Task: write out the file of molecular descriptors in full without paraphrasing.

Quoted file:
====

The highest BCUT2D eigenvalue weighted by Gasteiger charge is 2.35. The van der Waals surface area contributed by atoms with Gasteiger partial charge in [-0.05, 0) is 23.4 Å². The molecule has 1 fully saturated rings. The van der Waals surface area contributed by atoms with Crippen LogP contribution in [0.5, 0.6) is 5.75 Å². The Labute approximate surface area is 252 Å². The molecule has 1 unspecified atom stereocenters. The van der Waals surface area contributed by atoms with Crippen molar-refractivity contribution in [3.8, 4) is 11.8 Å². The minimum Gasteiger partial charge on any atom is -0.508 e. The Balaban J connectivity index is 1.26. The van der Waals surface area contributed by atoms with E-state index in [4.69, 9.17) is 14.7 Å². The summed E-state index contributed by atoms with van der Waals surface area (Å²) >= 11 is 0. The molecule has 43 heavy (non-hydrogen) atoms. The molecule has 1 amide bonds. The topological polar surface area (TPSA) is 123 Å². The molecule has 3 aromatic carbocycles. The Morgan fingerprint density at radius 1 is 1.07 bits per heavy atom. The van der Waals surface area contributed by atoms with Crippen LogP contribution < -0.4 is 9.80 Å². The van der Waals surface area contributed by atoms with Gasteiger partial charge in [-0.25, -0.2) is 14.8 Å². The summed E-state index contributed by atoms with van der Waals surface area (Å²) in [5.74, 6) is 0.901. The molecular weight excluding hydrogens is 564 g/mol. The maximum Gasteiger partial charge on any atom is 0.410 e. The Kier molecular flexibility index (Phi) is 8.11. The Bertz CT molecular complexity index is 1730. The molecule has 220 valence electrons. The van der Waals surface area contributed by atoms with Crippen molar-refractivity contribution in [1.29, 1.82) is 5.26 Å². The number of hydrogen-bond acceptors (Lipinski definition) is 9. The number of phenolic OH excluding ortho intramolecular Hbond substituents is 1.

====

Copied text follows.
The highest BCUT2D eigenvalue weighted by Gasteiger charge is 2.35. The van der Waals surface area contributed by atoms with Gasteiger partial charge in [-0.05, 0) is 23.4 Å². The molecule has 1 fully saturated rings. The van der Waals surface area contributed by atoms with Crippen LogP contribution in [0.5, 0.6) is 5.75 Å². The Labute approximate surface area is 252 Å². The molecule has 1 unspecified atom stereocenters. The van der Waals surface area contributed by atoms with Crippen molar-refractivity contribution in [3.8, 4) is 11.8 Å². The minimum Gasteiger partial charge on any atom is -0.508 e. The Balaban J connectivity index is 1.26. The van der Waals surface area contributed by atoms with E-state index in [4.69, 9.17) is 14.7 Å². The summed E-state index contributed by atoms with van der Waals surface area (Å²) >= 11 is 0. The molecule has 43 heavy (non-hydrogen) atoms. The molecule has 1 amide bonds. The topological polar surface area (TPSA) is 123 Å². The molecule has 3 aromatic carbocycles. The Morgan fingerprint density at radius 1 is 1.07 bits per heavy atom. The van der Waals surface area contributed by atoms with Crippen LogP contribution < -0.4 is 9.80 Å². The van der Waals surface area contributed by atoms with Gasteiger partial charge in [-0.25, -0.2) is 14.8 Å². The summed E-state index contributed by atoms with van der Waals surface area (Å²) in [5.74, 6) is 0.901. The molecular weight excluding hydrogens is 564 g/mol. The maximum Gasteiger partial charge on any atom is 0.410 e. The Kier molecular flexibility index (Phi) is 8.11. The Bertz CT molecular complexity index is 1730. The molecule has 220 valence electrons. The van der Waals surface area contributed by atoms with Crippen molar-refractivity contribution in [1.29, 1.82) is 5.26 Å². The number of hydrogen-bond acceptors (Lipinski definition) is 9. The number of phenolic OH excluding ortho intramolecular Hbond substituents is 1.